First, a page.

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NATIONAL INTEGRITY SYSTEM ASSESSMENT BULGARIA

B l a c k

S e a

COUNTRY REPORT 2011 Mediterranean Sea

www.transparency-bg.org 420 Miles


With financial support from the Prevention of and Fight against Crime Programme of the European Union European Commission - Directorate-General Home Affairs


EXECUTIVE SUMMARY


The National Integrity System assessment approach provides a framework to analyse the robustness and effectiveness of a country’s institutions in preventing and fighting corruption. The concept has been developed and promoted by Transparency International (TI) as part of its holistic approach to countering corruption. A well-functioning national integrity system provides effective safeguards against corruption as part of the larger struggle against abuse of power, malfeasance, and misappropriation. The problem of corruption became a central political and social concern in Bulgaria towards the end of the 1990s, and since then has topped the governmental agenda. Despite the prioritisation of the issue, perceptions of corruption in Bulgaria remain high: according to the TI Corruption Perception Index 2011, it is the lowest scoring country in the EU1. If there is a trend in this regard, it is rather negative, which is formally paradoxical since, due to internal and external pressures, successive governments have introduced a series of institutional reforms and innovations in the field of anti-corruption. Further, in political terms the last decade has been one of the most successful in Bulgarian history: the country had a long spell of uninterrupted economic growth (until 2009), became a member of the EU in 2007, and thus far has weathered the economic crisis better than many other European states. From this perspective the study of the integrity system of Bulgaria is of particular interest. It raises the issue of the effectiveness of anti-corruption measures in an environment where there are widespread perceptions of corruption and governments feel compelled to make reforms and introduce anticorruption institutions. One of the main issues emerging from the research is that there is a systematic discrepancy between the scores for legal framework and actual practice and performance of different institutions in the anticorruption field. The reasons for this discrepancy can be various, but two stand out in particular. First, the legal framework has to stimulate the emergence of informal practices supportive of a given institution. But not everything can be dictated by law, and where there are discretionary powers, officials should exercise good judgment, and should aim to achieve the best result in the public interest. Unfortunately, this is not always the case. For example, the Supreme Judicial Council – the main body responsible for the personnel policy in the judiciary – enjoys a (comparatively) high level of institutional autonomy according to the law. Yet, in its practice, it has been involved in a series of scandals, which have suggested that there have been external influences on its decisions. In order for such problems to be eliminated, institutional reforms may be insufficient: ultimately, there should be strong professional ethics helping the officials to take a full advantage of the specific possibilities provided by the law. Second, some institutions are marketed as anti-corruption fighters, when actually their primary functions are different or have changed over time. A case in point is the security agency SANS, which was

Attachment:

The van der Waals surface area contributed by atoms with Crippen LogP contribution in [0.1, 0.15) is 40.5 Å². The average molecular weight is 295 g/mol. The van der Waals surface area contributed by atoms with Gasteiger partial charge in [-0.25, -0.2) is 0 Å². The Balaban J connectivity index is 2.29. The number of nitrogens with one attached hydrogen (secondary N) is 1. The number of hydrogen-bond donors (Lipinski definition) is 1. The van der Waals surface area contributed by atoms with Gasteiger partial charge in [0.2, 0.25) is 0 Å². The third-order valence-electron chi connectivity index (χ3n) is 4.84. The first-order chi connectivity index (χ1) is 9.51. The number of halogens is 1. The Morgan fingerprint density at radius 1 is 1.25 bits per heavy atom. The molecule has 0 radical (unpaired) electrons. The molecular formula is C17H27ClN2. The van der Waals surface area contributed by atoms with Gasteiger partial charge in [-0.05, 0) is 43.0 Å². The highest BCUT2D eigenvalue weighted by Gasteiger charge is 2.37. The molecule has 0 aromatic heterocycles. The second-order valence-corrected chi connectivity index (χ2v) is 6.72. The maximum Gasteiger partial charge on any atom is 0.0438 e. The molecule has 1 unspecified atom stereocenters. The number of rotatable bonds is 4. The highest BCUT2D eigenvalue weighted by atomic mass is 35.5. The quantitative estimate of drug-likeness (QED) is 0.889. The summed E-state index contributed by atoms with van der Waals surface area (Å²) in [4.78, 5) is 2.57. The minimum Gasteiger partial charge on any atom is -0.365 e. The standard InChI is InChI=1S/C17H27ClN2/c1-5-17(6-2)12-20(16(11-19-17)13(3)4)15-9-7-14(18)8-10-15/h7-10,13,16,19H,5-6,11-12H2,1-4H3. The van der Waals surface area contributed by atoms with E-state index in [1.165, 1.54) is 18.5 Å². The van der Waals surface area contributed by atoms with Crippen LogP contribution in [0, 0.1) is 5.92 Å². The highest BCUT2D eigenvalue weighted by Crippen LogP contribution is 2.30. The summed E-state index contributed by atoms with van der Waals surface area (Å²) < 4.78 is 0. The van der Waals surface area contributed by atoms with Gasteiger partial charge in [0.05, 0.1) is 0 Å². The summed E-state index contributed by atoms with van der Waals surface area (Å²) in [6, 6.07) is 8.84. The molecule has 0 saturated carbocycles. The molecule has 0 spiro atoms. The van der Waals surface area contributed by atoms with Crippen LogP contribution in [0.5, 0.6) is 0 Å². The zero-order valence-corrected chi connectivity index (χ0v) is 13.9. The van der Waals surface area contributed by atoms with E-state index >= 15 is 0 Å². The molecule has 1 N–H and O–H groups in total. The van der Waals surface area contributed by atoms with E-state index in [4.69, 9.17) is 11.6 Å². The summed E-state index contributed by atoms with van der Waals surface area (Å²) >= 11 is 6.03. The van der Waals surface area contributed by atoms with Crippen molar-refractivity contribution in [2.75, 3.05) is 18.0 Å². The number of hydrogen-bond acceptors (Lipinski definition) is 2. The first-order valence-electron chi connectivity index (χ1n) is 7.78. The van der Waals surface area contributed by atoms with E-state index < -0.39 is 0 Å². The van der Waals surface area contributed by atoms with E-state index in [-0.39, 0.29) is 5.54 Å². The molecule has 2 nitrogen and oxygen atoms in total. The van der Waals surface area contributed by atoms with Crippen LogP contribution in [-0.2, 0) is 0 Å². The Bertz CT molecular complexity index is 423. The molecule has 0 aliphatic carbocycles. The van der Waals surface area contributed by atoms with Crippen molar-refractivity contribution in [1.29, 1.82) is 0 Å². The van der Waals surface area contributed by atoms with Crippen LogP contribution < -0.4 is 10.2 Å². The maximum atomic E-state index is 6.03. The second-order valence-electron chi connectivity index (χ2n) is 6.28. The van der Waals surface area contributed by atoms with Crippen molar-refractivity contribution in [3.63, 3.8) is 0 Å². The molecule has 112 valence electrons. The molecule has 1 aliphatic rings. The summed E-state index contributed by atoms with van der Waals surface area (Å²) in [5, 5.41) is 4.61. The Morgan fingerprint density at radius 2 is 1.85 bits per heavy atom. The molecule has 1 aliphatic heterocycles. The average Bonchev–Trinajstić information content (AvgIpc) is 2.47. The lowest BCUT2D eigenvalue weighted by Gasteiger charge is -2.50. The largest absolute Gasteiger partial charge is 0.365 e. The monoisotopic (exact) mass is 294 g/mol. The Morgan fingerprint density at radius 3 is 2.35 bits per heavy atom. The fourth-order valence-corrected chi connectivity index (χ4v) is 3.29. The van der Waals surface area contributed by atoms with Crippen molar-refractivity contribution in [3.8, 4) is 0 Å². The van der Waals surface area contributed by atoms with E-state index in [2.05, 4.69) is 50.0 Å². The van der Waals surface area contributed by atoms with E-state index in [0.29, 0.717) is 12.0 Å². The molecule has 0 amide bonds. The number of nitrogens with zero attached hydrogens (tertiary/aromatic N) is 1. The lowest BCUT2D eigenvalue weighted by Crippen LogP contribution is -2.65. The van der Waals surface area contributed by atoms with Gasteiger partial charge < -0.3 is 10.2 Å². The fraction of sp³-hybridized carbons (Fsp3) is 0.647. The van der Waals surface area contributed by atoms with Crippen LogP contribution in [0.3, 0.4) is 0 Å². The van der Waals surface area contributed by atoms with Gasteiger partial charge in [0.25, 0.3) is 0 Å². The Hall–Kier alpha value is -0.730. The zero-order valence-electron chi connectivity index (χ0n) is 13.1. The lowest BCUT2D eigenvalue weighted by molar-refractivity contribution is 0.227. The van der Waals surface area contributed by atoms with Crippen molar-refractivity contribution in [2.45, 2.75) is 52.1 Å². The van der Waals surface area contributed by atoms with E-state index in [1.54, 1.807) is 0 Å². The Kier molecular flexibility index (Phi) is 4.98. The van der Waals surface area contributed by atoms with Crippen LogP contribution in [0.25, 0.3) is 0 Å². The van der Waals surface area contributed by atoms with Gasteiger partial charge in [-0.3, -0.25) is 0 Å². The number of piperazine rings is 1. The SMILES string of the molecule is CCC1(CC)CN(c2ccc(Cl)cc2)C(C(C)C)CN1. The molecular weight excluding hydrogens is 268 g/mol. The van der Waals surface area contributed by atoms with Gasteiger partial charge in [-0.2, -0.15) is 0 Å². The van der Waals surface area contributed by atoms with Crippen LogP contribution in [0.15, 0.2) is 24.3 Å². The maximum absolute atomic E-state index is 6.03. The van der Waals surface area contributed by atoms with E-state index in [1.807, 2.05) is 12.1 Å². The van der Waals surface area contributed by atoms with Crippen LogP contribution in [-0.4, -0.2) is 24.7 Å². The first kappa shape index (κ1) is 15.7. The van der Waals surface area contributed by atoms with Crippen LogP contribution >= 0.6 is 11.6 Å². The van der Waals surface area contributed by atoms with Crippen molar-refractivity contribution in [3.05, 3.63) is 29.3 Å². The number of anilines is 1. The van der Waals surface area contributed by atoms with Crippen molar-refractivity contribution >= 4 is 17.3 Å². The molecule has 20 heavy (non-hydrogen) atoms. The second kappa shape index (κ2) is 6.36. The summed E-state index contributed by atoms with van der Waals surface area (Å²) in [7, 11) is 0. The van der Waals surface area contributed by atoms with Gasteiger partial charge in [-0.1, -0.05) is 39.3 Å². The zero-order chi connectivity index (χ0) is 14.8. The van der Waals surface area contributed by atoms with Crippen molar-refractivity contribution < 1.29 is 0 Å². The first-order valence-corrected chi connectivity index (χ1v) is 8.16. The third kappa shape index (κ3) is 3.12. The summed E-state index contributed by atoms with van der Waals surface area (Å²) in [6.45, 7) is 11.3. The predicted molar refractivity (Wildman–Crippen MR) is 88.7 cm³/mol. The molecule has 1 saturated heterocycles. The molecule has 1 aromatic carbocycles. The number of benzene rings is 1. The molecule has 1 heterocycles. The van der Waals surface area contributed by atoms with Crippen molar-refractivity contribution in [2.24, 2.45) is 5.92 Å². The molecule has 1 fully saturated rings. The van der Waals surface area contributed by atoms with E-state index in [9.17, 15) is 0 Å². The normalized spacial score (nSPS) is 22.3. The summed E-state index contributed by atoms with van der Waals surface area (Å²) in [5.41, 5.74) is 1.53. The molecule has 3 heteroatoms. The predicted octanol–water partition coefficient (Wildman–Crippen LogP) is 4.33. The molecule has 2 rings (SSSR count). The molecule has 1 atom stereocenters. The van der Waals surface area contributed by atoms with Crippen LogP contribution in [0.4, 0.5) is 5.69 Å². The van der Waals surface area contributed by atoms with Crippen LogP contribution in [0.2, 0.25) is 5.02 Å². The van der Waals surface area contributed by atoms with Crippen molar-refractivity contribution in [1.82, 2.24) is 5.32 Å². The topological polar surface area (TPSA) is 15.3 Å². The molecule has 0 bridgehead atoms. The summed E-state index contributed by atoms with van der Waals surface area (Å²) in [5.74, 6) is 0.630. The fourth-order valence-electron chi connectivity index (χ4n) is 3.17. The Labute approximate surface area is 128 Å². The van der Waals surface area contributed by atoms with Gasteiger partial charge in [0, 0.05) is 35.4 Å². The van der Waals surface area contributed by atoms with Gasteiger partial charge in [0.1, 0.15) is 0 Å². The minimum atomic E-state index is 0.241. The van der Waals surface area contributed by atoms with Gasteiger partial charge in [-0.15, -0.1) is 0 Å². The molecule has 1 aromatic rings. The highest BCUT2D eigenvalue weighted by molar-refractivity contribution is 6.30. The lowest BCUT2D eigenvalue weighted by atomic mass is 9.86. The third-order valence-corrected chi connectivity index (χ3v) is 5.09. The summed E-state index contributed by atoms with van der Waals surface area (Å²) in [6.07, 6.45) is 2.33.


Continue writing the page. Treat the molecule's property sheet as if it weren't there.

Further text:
1

See http://cpi.transparency.org/cpi2011/